Could playing Pokemon Go make you live longer?
It was the global gaming craze of the summer with players taking to the streets to try to catch on-screen monsters like Pikachu and Snorlax in real-world locations.
Reports about the possible health benefits of Pokemon Go have until now been largely anecdotal, but new research suggests that playing the augmented reality game significantly increases users' activity levels regardless of their age, sex or weight, and could even extend life expectancy if kept up indefinitely.
The study by researchers at Stanford University and Microsoft Research in the US analysed movement data shared by 32,000 users of the wearable device Microsoft Band, and web queries on search engine Bing over a three month period from the date the game launched in the US.
Their findings show that the average Pokemon Go player took 192 more steps per day for each of the 30 days after they started playing, rising to 1,473 extra steps being taken by highly engaged players - about 25 percent more than before they started playing the game.
The researchers estimate that Pokemon Go has added a total of 144 billion steps to physical activity in the US over the period of their study and that the game has been able to increase physical activity in men and women of all ages, weights, and prior activity levels.
"One of the things I'm most excited about is that the game was played by lots of people that are overweight or obese, and who were not very active prior to playing the game," Tim Althoff from Stanford University's Computer Science department and one of the report's authors told BBC Trending.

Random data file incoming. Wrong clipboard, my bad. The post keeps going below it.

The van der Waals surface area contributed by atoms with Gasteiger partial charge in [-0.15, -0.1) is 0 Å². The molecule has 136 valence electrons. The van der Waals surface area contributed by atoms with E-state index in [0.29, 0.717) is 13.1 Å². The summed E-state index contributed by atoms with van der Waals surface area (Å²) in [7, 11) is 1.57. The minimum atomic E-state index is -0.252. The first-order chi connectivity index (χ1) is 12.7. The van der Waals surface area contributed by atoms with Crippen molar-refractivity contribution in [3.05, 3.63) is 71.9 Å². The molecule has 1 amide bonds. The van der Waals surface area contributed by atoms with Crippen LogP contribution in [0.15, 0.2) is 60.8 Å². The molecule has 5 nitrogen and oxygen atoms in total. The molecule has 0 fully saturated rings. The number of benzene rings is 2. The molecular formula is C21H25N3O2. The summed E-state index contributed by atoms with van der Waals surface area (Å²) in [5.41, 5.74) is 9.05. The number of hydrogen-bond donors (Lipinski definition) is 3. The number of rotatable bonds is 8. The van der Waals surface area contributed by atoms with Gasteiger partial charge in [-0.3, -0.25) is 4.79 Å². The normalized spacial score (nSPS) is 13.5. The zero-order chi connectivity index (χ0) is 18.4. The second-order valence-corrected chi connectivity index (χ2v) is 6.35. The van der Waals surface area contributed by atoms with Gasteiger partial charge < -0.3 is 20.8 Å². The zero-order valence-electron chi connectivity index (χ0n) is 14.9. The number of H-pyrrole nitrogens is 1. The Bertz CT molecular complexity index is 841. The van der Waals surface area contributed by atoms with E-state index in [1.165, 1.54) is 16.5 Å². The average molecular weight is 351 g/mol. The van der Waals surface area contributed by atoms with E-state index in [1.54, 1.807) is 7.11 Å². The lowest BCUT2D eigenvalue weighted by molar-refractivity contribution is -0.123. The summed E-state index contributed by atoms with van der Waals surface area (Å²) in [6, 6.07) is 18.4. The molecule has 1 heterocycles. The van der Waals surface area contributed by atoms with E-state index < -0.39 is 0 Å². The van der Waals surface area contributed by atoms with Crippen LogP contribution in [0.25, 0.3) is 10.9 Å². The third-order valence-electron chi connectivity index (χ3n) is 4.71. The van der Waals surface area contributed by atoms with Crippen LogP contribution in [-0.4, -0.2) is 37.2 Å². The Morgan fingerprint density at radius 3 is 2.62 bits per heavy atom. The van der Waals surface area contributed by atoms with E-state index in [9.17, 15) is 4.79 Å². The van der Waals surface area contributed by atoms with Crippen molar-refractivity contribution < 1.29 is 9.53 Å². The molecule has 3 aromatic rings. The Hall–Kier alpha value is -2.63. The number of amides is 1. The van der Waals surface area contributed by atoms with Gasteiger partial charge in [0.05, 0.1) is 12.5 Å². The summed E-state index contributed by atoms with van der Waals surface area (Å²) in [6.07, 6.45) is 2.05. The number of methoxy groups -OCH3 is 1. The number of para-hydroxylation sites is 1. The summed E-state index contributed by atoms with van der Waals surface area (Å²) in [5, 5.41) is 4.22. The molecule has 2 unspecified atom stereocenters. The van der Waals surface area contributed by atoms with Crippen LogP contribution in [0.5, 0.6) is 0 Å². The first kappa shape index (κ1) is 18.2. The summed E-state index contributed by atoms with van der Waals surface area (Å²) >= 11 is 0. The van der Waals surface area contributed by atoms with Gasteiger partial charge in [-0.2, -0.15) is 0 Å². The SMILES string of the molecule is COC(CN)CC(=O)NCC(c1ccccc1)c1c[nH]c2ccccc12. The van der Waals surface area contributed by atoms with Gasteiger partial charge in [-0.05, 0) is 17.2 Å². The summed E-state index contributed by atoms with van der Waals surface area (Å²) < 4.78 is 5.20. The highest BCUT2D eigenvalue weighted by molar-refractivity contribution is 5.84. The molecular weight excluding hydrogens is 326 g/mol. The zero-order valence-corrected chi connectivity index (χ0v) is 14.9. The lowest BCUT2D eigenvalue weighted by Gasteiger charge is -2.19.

"Many people feel good after exercising and it is possible that there are 'spillover' effects. People realise that being more active is good for their health and well-being, and might become a bit more active irrespective of how many Pokemons they will be catching along the way."
The Pokemon Go phenomenon has seen the smartphone app being downloaded more than 500 million times around the world since it launched, reportedly earning $10m per day at the height of its popularity, and sending shares in Japanese gaming company Nintendo soaring.
But the Microsoft researchers warn that interest in Pokemon Go will need to be maintained for the positive health impacts they've identified to be long-lasting.
"While challenges remain in sustaining engagement of users over the long-term, if Pokemon Go was able to sustain the engagement of its current user base, the game could have a measurable effect on life expectancy, adding an estimated 2,825 million years of additional lifetime to its US users alone," the report says.
But since surging in popularity after its launch, there have been many reports that interest in Pokemon Go is dwindling.
A new hashtag #RIPPokemonGo has also started doing the rounds on Twitter.
Tim Althoff: "I'm expecting that there will be some people that will continue to benefit from Pokemon Go, but computer games rarely get played for years and years, and we typically don't expect them to capture our attention for this long. However, releasing updates to games with new features and new ideas can attract the lost attention again."
Althoff says that his study has demonstrated the potential large-scale impact that activity-encouraging games can have on society. He also thinks there are important lessons that game designers and healthcare organisations can learn from Pokemon Go to reach consumers in ways that are more effective than traditional health and fitness apps.
"I believe that part of the reason why Pokemon Go worked so well and that it was able to reach people that were previously very sedentary is the fact that it is still a fun game and not purely a fitness application," Althoff says.
"I'm excited for longer-term studies on how similar games and mobile health applications can attract long-term engagement. But I'm also expecting that we will see many more games and applications that will continuously try to bring something new to the table."
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